Landlords to feel effects of buy-to-let changes

The private rental sector may be approaching a “watershed” moment as landlords begin to feel the effects of recent tax changes reflected in their tax bills for the first time this month, a trade association has warned.

The Intermediary Mortgage Lenders Association (Imla) warned the introduction of various tax and regulatory changes since 2015 would begin to have an effect on property availability and tenant choice in the rental sector.

The body expects policies to contribute to higher rents for tenants, which would in turn make it harder for those who are trying to save for deposits to buy their own homes.

Landlords have been subject to a number of regulatory changes in recent years, with the introduction of an additional 3 per cent stamp duty surcharge on second homes in April 2016, which was closely followed by cuts to mortgage interest tax relief.

Buy-to-let borrowers are also now subject to more stringent affordability testing under the Prudential Regulation Authority’s tightened underwriting rules.

Imla believes this year’s tax return will be the first time many landlords will see the effects of these policies on their earnings.

Kate Davies, executive director of Imla, said: “These measures continue to erode the buy-to-let sector, and in turn the whole private rental sector.

“In fact, we may be approaching a watershed, as landlords will only be starting to feel the adverse effects of income tax changes when these are reflected in their tax bills for the first time this month.”

Ms Davies suggested a recent period of subdued rental price increases may be disguising the true effect of these changes on the rental market.

She said a report published by IMLA in early 2018 had shown the “continued erosion” in buy-to-let, with net investment in rental property “collapsing” by 80 per cent over the course of two years.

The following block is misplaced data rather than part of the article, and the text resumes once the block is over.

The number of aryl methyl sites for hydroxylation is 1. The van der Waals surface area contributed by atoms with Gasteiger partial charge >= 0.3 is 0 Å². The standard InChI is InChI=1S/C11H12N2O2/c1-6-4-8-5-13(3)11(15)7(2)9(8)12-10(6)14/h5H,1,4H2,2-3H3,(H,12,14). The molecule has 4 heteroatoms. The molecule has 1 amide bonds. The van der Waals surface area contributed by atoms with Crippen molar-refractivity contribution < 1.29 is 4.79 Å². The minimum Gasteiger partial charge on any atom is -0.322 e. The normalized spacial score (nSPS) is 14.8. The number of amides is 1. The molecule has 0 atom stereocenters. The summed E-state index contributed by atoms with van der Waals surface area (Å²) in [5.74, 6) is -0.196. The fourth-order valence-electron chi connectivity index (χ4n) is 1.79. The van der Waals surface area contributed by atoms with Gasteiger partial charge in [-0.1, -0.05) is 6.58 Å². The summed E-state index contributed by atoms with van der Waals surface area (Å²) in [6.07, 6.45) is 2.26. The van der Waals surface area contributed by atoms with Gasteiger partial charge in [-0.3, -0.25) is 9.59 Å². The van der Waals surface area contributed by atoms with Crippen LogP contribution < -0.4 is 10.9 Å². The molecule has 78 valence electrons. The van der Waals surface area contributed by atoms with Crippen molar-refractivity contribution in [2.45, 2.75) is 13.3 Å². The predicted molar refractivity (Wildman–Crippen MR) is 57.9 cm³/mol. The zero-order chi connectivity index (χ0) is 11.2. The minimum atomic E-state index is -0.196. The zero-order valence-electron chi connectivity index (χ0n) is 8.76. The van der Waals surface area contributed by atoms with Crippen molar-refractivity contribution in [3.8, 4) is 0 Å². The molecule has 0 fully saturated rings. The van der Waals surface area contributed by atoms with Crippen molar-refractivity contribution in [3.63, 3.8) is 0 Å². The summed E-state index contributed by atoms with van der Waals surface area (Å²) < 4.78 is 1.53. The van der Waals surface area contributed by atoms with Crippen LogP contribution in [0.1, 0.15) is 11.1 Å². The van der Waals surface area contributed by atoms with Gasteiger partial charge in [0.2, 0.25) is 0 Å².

She added: “It is no coincidence that, despite a growing contribution from build to rent, 2017 brought an abrupt reversal to 16 years of uninterrupted growth in the stock of private rental dwellings.”

Ms Davies said: “Buy-to-let landlords represent a key element of the private rental sector, providing homes for a very wide spectrum of households and including many benefit claimants who would in the past have had access to social housing.

“We consider it vital that no additional measures should be introduced which could risk further eroding the health of the private rental sector or the well-being of those who rely upon it.”

David Hollingworth, associate director of communications at London & Country Mortgages, said: “The raft of change to the buy-to-let market, which includes stamp duty and tighter criteria as well as the reduction in tax relief on mortgage interest, was always going to hit the market hard.”

Some landlords will have already factored the tax changes into their calculations but some may still face a nasty shock when they submit their returns, said Mr Hollingworth.

He added: “Demand for rental property is likely to remain strong and whilst there was a feeling that the buy-to-let market may have been growing too rapidly there’s equally a risk if it contracts too far.

“If supply dries up then rents will inevitably rise, especially with tighter lending criteria in play. Nonetheless where there’s demand there will still be investors and many established landlords are likely to retain an interest in adding to portfolios where the numbers stack up.”